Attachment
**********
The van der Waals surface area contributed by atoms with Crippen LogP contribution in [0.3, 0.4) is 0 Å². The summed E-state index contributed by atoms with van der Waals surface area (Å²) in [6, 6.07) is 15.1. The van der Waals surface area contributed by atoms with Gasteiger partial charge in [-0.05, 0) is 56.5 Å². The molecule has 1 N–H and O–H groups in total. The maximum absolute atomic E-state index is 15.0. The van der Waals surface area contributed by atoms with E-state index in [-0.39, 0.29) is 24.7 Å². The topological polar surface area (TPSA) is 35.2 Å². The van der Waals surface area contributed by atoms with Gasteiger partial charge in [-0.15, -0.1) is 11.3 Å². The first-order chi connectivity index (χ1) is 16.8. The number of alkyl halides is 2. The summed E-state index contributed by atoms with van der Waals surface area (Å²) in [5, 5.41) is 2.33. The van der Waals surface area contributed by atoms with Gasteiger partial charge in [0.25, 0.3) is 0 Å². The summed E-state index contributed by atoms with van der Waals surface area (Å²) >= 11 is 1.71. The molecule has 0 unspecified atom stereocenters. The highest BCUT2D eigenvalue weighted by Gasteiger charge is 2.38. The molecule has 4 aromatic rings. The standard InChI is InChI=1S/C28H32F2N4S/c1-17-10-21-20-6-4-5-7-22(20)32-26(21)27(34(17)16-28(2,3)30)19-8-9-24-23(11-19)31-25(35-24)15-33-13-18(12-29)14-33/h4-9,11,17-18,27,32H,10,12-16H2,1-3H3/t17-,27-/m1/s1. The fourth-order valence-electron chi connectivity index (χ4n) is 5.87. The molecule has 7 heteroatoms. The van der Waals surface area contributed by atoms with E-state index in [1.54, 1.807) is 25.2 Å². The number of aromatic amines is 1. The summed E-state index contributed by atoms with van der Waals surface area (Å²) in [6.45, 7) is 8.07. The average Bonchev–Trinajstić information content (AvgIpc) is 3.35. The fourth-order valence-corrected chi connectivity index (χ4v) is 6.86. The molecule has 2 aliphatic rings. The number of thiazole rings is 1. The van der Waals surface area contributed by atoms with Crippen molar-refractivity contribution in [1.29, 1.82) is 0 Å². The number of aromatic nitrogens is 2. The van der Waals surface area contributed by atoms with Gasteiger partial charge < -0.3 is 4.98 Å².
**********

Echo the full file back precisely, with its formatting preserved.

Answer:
The van der Waals surface area contributed by atoms with Crippen LogP contribution in [0.3, 0.4) is 0 Å². The summed E-state index contributed by atoms with van der Waals surface area (Å²) in [6, 6.07) is 15.1. The van der Waals surface area contributed by atoms with Gasteiger partial charge in [-0.05, 0) is 56.5 Å². The molecule has 1 N–H and O–H groups in total. The maximum absolute atomic E-state index is 15.0. The van der Waals surface area contributed by atoms with E-state index in [-0.39, 0.29) is 24.7 Å². The topological polar surface area (TPSA) is 35.2 Å². The van der Waals surface area contributed by atoms with Gasteiger partial charge in [-0.15, -0.1) is 11.3 Å². The first-order chi connectivity index (χ1) is 16.8. The number of alkyl halides is 2. The summed E-state index contributed by atoms with van der Waals surface area (Å²) in [5, 5.41) is 2.33. The van der Waals surface area contributed by atoms with Gasteiger partial charge in [0.25, 0.3) is 0 Å². The summed E-state index contributed by atoms with van der Waals surface area (Å²) >= 11 is 1.71. The molecule has 0 unspecified atom stereocenters. The highest BCUT2D eigenvalue weighted by Gasteiger charge is 2.38. The molecule has 4 aromatic rings. The standard InChI is InChI=1S/C28H32F2N4S/c1-17-10-21-20-6-4-5-7-22(20)32-26(21)27(34(17)16-28(2,3)30)19-8-9-24-23(11-19)31-25(35-24)15-33-13-18(12-29)14-33/h4-9,11,17-18,27,32H,10,12-16H2,1-3H3/t17-,27-/m1/s1. The fourth-order valence-electron chi connectivity index (χ4n) is 5.87. The molecule has 7 heteroatoms. The van der Waals surface area contributed by atoms with E-state index in [1.54, 1.807) is 25.2 Å². The number of aromatic amines is 1. The summed E-state index contributed by atoms with van der Waals surface area (Å²) in [6.45, 7) is 8.07. The average Bonchev–Trinajstić information content (AvgIpc) is 3.35. The fourth-order valence-corrected chi connectivity index (χ4v) is 6.86. The molecule has 2 aliphatic rings. The number of thiazole rings is 1. The van der Waals surface area contributed by atoms with Crippen molar-refractivity contribution in [1.29, 1.82) is 0 Å². The number of aromatic nitrogens is 2. The van der Waals surface area contributed by atoms with Gasteiger partial charge < -0.3 is 4.98 Å².